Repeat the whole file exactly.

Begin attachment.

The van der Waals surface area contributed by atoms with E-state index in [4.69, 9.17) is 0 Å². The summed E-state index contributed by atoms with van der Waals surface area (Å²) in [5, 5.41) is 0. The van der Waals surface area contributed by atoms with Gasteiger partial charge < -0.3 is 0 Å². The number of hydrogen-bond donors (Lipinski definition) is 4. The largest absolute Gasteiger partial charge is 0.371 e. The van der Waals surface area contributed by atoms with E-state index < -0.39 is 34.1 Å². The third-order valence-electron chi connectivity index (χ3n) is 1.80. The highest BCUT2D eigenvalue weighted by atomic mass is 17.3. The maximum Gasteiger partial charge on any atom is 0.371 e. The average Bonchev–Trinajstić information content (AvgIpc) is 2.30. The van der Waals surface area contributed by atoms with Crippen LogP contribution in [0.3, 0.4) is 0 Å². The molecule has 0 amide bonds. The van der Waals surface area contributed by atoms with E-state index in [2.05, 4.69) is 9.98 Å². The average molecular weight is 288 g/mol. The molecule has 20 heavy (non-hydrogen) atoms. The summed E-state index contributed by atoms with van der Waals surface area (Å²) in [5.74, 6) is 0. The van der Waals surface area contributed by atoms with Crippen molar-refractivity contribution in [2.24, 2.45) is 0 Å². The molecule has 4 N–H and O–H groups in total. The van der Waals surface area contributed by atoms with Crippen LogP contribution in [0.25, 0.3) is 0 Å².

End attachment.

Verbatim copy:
The van der Waals surface area contributed by atoms with E-state index in [4.69, 9.17) is 0 Å². The summed E-state index contributed by atoms with van der Waals surface area (Å²) in [5, 5.41) is 0. The van der Waals surface area contributed by atoms with Gasteiger partial charge < -0.3 is 0 Å². The number of hydrogen-bond donors (Lipinski definition) is 4. The largest absolute Gasteiger partial charge is 0.371 e. The van der Waals surface area contributed by atoms with E-state index < -0.39 is 34.1 Å². The third-order valence-electron chi connectivity index (χ3n) is 1.80. The highest BCUT2D eigenvalue weighted by atomic mass is 17.3. The maximum Gasteiger partial charge on any atom is 0.371 e. The average Bonchev–Trinajstić information content (AvgIpc) is 2.30. The van der Waals surface area contributed by atoms with Crippen LogP contribution in [0.3, 0.4) is 0 Å². The molecule has 0 amide bonds. The van der Waals surface area contributed by atoms with E-state index in [2.05, 4.69) is 9.98 Å². The average molecular weight is 288 g/mol. The molecule has 20 heavy (non-hydrogen) atoms. The summed E-state index contributed by atoms with van der Waals surface area (Å²) in [5.74, 6) is 0. The van der Waals surface area contributed by atoms with Crippen molar-refractivity contribution in [2.24, 2.45) is 0 Å². The molecule has 4 N–H and O–H groups in total. The van der Waals surface area contributed by atoms with Crippen LogP contribution in [0.25, 0.3) is 0 Å².